Benefits & Executive Compensation News

Deutsche Bank Inks $21.9M Deal to End 401(k) Fee Class Action (1)

Aug. 15, 2018, 11:32 AMUpdated: Aug. 15, 2018, 12:51 PM

Deutsche Bank Americas Holding Corp. agreed to pay $21.9 million to settle claims that it mismanaged its employees’ retirement savings by offering proprietary, expensive, and underperforming investment options in its 401(k) plan.

The proposed settlement, if approved, would be the largest reached by a financial company facing similar claims.

More than two dozen financial companies have been sued in the past several years by workers accusing them of adding affiliated, high-fee, poorly performing funds in the 401(k) plans at their expense. Deutsche is the sixth company to settle similar claims, following American Airlines Group Inc. ($22 million), Allianz SE ($12 million), TIAA ($5 million), New York Life Insurance Co. ($3 million), and Principal Life Insurance Co. ($3 million). So far, Wells Fargo and Capital Group have been the only companies that have defeated these lawsuits.

The settlement would provide relief to approximately 34,700 Deutsche workers and allow class counsel to seek up to $6.57 million in fees. Each class member would receive $631, according to court documents filed Aug. 14.

The multimillion-dollar deal represents a recovery of more than 50 percent of the damages associated with the affiliated funds in the plan and approximately 38.5 percent of the total investment damages including nonaffiliated funds, the workers said.

The deal was reached one day before the parties were scheduled to start trial last month. Judge Lorna G. Schofield of the U.S. District Court for the Southern District of New York gave them one month to finalize the settlement terms and file their request for approval.

The agreement would provide significant prospective, non-monetary relief to the workers. Deutsche agreed to delegate all decisions regarding proprietary investments to an independent fiduciary. The bank also agreed to seek guidance from an independent fiduciary regarding whether any of the mutual funds in the plan should be replaced with alternative investments such as separate accounts or collective trusts.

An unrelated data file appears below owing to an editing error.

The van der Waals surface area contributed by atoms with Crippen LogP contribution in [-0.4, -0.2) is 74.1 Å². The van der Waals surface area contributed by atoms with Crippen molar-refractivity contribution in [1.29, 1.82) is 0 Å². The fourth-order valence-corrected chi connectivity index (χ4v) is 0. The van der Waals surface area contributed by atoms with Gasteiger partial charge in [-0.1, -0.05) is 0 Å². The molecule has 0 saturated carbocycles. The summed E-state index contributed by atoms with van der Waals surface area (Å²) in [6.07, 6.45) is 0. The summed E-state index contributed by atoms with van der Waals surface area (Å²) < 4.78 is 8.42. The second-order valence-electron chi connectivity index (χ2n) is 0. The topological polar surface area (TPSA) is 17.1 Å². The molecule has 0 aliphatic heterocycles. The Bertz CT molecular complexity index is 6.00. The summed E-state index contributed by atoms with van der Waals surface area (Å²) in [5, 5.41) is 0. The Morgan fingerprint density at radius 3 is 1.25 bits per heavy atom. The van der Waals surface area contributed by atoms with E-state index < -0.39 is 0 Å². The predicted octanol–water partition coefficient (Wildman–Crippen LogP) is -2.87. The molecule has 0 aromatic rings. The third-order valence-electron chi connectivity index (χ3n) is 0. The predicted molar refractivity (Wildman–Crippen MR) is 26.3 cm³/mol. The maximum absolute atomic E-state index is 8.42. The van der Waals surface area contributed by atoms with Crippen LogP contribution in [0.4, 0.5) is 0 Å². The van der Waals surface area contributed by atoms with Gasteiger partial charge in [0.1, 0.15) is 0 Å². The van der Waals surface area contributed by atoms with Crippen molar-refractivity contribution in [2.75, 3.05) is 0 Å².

Earlier this year, Schofield trimmed the workers’ lawsuit, allowing them to advance claims of fiduciary breach based on the offering of in-house funds that carried excessive fees and performed poorly. Last year, Schofield certified the class—a ruling Deutsche was unable to undo.

Nichols Kaster PLLP represents the class. Goodwin Procter LLP represents Deutsche.

The case is Moreno v. Deutsche Bank Am. Holding Corp., E.D.N.Y., No. 1:15-cv-09936, plaintiffs’ motion for preliminary approval of class action settlement 8/14/18

(Updated with additional reporting.)

To contact the reporter on this story: Carmen Castro-Pagan in Washington at ccastro-pagan@bloomberglaw.com

To contact the editors responsible for this story: Jo-el J. Meyer at jmeyer@bloomberglaw.com; Martha Mueller Neff at mmuellerneff@bloomberglaw.com

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